Blessed art thou and blessed is the mother that hath nursed thee.
(Bahá’u’lláh, Tablets of Bahá’u’lláh, p. 252)
For example, from the beginning of his life you can see in a nursing child the signs of desire, of anger, and of temper.
(‘Abdu’l-Bahá, Bahá’í World Faith, p. 320)
O Thou peerless Lord! Let this suckling babe be nursed from the breast of Thy loving-kindness, guard it within the cradle of Thy safety and protection and grant that it be reared in the arms of Thy tender affection.
(‘Abdu’l-Bahá, Bahá’í Prayers, p. 33)
The fears and agitation which the revelation of this law provokes in men’s hearts should indeed be likened to the cries of the suckling babe weaned from his mother’s milk, if ye be of them that perceive.
(Bahá’u’lláh, Gleanings from the Writings of Bahá’u’lláh, p. 175)
The mother—not the father—bears the children, nurses them in babyhood, and is thus their first educator.
(Universal House of Justice, Lights of Guidance, p. 218)
The sincere soul longeth for nearness to God even as the suckling babe yearneth for its mother’s breast, nay more ardent is his longing, could ye but know it!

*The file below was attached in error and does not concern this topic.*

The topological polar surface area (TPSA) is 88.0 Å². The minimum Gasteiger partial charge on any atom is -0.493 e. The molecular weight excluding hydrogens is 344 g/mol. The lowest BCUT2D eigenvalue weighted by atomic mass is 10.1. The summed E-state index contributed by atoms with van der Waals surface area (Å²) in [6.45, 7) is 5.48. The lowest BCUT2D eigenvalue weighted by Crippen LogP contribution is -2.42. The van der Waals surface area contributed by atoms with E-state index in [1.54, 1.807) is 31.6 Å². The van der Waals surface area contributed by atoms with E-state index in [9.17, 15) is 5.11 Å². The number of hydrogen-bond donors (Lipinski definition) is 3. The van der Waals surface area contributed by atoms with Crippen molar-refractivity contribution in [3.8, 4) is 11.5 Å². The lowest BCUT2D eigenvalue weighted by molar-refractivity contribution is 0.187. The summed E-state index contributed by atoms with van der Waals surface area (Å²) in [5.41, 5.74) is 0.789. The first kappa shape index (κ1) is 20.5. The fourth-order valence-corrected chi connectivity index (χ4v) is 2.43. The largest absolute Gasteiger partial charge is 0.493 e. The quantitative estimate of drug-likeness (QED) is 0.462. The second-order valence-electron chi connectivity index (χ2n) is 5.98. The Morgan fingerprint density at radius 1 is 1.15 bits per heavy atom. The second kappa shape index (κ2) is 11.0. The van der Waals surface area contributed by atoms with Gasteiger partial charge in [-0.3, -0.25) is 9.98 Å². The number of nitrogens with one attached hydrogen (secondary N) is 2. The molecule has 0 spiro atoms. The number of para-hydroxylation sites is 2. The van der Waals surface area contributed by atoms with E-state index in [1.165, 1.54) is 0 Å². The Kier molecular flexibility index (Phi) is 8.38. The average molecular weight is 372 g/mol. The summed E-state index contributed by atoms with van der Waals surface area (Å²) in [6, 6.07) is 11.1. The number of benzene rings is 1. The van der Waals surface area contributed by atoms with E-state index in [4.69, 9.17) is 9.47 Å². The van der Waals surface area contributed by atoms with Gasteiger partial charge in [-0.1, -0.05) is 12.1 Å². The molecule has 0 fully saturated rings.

(Bahá’u’lláh, The Summons of the Lord of Hosts, p. 206)
The suckling babe passeth through various physical stages, growing and developing at every stage, until its body reacheth the age of maturity.
(‘Abdu’l-Bahá, Selections from the Writings of ‘Abdu’l-Bahá, p. 285)
Thus, ere thou didst issue from thy mother’s womb, I destined for thee two founts of gleaming milk …
(Bahá’u’lláh, The Persian Hidden Words 29)
When the child is born, it is she who has been endowed by God with the milk which is the first food designed for it, and it is intended that, if possible, she should be with the baby to train and nurture it in its earliest days and months.
(Universal House of Justice, Lights of Guidance, p. 626)